What is hojicha?
Hojicha is a roasted green tea. It doesn’t have a high level of tannins, so it’s pretty smooth and not that bitter.
Does it have caffeine?
Yes, hojicha has caffeine, though a minimal amount compared to other green teas. Ippudo Tea says that this is due to the usage of the leaves, rather than the (more caffeine-heavy) tips/shoots, as well as the roasting process, which mellows out the effect of the caffeine.
Hojicha theoretically has a low enough amount of caffeine that you could drink it at night, but if you’re paranoid and/or a caffeine lightweight like me, maybe try out this decaf sleepytime tea latte or a mug of black sesame latte instead.
What does hojicha taste like?
It has a strong roasted flavor (genmaicha, a green tea with toasted brown rice, is on a whole other planet, since this is mild compared to hojicha), almost smoky.
It’s so strong that I would recommend storing it alone, away from other tea (unless you want the less assertive teas tasting of hojicha, reminiscent of accidentally keeping your mint or peanut butter candy with the rest of your Halloween haul).
How to Make a Hojicha Latte
First, make a tea concentrate by steeping hojicha tea leaves or tea bags in hot water until it’s dark (darker than you would want if you were drinking the hojicha plain).
Mix in heavy cream and soy milk (any kind of milk is fine, whether it’s dairy or non-dairy). I use a combo of milk and cream, since only cream is a bit much for me, and only milk is a little too watery.
Alternatively, you could sub the hot water in the first step with milk, and omit or cut down on the cream. I first heard about this method from Jun and Tonic, and it’s my go to way for making milk tea when I want to have it with boba these days.
I like to top the hojicha latte with a hearty dollop of red bean whipped cream (sweetened, cooked red beans folded into whipped cream). This is entirely optional, but I am a stereotypical Taurus who enjoys being extra, so I highly recommend.
You can cook the red beans yourself and season with brown sugar to taste, or pull up to any Asian grocery store and grab a bag/can of pre-made sweetened and cooked red beans (any texture is fine). Either works for this recipe.
What does hojicha pair well with?
Because hojicha on its own can be a little overpowering, I like mixing the tea with some milk to make it into a hojicha latte. A little cloud of red bean whipped cream on top adds a touch of sweetness and decadence.
I think coconut would be tasty, especially if you use full fat coconut milk, and you can use that instead of heavy cream and soy milk.
What does a hojicha latte taste like?
Strong, creamy milk tea. If you’re a clone of my mom and prefer your tea on the milder end of the steeped spectrum, this is a good way to have your hojicha and drink it, too.
Similar to other red bean desserts (ie yaki manju, Japanese red bean-stuffed pastries, or hong dau tong, Chinese sweet red bean soup), the red bean in the whipped cream adds a bit of graininess that I really love and find comforting.
I tend to make (and order; 50-75% sweet at boba shops please) my drinks less sweet, so having a lightly sweetened whipped cream with an unsweetened latte is perfect.
Not sure who would be asking, but if you’re demanding, describe this drink in vibes, then I got you. This reminds me of hibernating at home back when it was a choice (hahahahaha), binging Dash and Lily and burrowing under cozy blankets on rainy afternoons.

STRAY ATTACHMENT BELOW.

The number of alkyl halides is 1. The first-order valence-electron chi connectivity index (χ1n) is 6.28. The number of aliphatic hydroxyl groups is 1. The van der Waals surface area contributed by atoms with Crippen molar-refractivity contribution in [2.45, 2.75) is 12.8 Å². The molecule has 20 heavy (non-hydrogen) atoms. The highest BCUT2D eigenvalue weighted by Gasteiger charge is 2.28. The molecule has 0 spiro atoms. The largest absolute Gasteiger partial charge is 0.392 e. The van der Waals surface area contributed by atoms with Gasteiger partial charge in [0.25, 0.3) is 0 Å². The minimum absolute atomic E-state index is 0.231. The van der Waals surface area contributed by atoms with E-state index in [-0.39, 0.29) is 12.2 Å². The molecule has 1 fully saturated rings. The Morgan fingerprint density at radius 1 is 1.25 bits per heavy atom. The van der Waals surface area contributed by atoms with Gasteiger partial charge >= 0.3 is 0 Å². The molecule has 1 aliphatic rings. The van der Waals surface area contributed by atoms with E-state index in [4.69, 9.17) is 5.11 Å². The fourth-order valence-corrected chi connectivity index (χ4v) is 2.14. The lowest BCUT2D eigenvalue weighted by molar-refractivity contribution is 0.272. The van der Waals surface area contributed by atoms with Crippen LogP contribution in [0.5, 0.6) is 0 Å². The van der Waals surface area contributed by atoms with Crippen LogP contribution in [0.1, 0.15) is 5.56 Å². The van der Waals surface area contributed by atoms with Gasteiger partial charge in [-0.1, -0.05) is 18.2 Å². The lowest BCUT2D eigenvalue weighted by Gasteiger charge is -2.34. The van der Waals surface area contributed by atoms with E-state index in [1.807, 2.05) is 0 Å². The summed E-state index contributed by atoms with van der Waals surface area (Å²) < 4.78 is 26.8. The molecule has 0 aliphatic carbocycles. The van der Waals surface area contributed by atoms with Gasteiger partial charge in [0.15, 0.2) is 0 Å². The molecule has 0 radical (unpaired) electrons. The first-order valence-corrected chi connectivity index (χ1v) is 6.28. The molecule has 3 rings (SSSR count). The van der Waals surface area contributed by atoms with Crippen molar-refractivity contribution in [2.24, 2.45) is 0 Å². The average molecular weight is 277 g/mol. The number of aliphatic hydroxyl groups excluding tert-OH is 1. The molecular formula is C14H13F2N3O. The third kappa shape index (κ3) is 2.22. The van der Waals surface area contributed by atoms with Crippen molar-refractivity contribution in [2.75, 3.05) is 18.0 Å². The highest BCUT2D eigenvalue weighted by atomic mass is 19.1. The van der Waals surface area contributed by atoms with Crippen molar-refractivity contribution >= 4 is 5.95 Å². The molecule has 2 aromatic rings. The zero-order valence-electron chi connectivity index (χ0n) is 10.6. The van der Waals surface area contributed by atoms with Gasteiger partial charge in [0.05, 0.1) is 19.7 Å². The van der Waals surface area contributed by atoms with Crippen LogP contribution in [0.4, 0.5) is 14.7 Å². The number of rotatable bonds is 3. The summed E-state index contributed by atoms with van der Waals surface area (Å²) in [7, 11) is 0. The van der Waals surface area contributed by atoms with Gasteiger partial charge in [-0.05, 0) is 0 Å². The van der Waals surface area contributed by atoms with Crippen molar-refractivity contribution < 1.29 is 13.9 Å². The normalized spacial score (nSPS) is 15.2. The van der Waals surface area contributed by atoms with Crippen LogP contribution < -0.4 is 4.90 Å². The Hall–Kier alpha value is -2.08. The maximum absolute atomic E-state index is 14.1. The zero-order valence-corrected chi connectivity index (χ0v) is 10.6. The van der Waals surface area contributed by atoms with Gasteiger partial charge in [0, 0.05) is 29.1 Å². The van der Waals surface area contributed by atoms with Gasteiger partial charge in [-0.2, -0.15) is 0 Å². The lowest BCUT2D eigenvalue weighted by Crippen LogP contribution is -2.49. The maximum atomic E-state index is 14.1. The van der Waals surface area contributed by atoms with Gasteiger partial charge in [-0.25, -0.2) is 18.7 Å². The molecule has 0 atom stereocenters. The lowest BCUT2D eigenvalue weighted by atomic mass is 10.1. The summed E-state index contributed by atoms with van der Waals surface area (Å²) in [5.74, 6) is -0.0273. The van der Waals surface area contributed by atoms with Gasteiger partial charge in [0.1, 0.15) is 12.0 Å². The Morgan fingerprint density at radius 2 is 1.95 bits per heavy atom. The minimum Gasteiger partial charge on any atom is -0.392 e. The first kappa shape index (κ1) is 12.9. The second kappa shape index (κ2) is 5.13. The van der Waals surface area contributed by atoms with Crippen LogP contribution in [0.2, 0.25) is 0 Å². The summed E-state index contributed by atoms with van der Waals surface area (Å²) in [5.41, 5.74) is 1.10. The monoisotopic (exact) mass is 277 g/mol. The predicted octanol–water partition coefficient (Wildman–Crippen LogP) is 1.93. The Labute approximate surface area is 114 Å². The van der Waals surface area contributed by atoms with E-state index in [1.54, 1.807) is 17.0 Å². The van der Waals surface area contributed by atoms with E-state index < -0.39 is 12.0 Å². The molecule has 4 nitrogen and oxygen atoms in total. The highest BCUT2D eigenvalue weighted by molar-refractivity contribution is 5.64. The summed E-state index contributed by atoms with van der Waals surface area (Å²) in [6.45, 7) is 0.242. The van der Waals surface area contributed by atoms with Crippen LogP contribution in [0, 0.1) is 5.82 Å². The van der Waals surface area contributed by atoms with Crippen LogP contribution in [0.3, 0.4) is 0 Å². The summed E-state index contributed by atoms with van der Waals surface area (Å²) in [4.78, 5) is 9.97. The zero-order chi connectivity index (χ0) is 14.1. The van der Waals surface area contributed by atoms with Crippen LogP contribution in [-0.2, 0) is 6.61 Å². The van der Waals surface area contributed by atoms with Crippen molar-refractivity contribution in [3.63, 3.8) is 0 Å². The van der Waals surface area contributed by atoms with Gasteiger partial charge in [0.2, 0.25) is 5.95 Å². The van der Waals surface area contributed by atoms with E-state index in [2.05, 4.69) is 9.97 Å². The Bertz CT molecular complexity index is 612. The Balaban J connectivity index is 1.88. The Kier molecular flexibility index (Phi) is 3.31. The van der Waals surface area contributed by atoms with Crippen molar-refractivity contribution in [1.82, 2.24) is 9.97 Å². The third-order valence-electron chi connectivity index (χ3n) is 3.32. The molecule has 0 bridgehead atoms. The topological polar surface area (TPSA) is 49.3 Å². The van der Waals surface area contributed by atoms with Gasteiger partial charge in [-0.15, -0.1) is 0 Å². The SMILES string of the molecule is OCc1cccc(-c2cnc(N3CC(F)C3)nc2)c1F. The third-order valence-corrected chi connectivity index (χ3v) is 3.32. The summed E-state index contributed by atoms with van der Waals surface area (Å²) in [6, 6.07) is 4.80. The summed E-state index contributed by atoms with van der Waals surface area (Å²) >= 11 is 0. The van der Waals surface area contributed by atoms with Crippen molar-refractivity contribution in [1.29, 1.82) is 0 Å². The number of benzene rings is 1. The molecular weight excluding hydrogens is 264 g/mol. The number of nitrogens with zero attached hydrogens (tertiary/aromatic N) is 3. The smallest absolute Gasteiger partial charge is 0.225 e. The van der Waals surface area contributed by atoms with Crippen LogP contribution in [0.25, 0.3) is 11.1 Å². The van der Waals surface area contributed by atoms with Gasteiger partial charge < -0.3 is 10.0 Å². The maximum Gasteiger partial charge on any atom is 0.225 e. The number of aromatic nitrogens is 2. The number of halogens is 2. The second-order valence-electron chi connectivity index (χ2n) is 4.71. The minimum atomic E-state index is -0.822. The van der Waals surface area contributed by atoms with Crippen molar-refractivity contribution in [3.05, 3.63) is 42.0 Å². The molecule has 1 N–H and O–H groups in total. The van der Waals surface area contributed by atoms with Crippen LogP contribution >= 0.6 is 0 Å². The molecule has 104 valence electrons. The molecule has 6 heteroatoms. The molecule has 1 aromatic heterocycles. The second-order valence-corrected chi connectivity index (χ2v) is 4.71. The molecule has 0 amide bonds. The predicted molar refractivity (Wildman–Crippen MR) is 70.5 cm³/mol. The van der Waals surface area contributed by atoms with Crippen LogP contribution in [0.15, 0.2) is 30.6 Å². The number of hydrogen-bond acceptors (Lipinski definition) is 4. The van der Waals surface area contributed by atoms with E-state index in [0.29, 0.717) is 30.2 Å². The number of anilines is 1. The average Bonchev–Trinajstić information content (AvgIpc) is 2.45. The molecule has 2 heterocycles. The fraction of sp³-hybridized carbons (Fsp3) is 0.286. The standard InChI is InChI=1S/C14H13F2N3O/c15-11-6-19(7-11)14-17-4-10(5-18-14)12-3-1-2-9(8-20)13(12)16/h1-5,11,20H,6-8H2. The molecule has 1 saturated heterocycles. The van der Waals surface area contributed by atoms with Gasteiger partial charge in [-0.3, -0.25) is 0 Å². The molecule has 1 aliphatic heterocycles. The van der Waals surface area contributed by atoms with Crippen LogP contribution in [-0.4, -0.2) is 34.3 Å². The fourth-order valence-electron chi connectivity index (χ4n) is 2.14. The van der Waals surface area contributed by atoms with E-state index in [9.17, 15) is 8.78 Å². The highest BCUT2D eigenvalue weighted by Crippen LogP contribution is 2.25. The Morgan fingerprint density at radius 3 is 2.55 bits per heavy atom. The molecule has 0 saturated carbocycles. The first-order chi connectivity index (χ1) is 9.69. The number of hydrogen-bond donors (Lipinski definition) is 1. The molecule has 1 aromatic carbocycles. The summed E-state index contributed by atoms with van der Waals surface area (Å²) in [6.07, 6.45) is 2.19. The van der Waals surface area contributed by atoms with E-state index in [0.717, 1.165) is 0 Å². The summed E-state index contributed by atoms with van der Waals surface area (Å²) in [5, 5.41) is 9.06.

What’s the difference between hojicha and matcha?
Hojicha is roastier in flavor, compared to matcha (and matcha lattes, no matter if you add rosewater or coffee or fruit or earl grey tea), which is more grassy and refreshing. Hojicha is a dark reddish brown color, while matcha is bright green, so imo, matcha is more fun to play with if you’re trying to make a layered drink.
The texture is also different, since hojicha is typically sold as tea leaves, whereas matcha is usually found in powdered form. You strain out the hojicha before drinking the resulting tea, whereas you consume the matcha powder without removing any of it from the tea.
Hojicha has less caffeine than matcha, so you can gamble with hojicha at night, but matcha at 10pm would be a questionable move if you’re sensitive to caffeine.
- 2 hojicha tea bags
- 1 ⅓ cups hot water
- ¼ cup heavy cream
- ¼ cup + 2 T unsweetened soy milk
- ¼ cup heavy cream
- ¼ cup sweet red bean paste
In a medium glass liquid measuring cup, steep the tea bag in the water for 20 minutes, then squeeze out the liquid in the tea bag back into the tea. Discard the tea bag.
Add the cream and milk to the tea, stir to combine, then microwave until hot, 2-3 minutes. Divide the hojicha latte between 2 mugs.
Whip the cream until stiff peaks form. Mix a little of the cream into the red bean to loosen it, then add that to the rest of the whipped cream. Fold in the red bean; don't worry if it's still streaky, it's better to keep the cream fluffy than mix in the red bean completely.
Top the mugs of hojicha latte with red bean whipped cream and serve immediately.
Emma @ Bake Then Eat says
This sounds perfect for warding off the cold nights and watching a seasonal movie with.
that's funny you talking about keeping cosy and warm when we are sweltering here in summer australia. so hot so dry at the moment. so many bushfires, and no rain. 35C all this week. enjoy your hot drinks. cheers sherry
All That I'm Eating says
I have never tried anything similar to this before and I love the sound of it! Especially sitting under blankets while sipping on it.
Michelle | Sift & Simmer says
Oooh the red bean whipped cream sounds delicious! Love hojicha!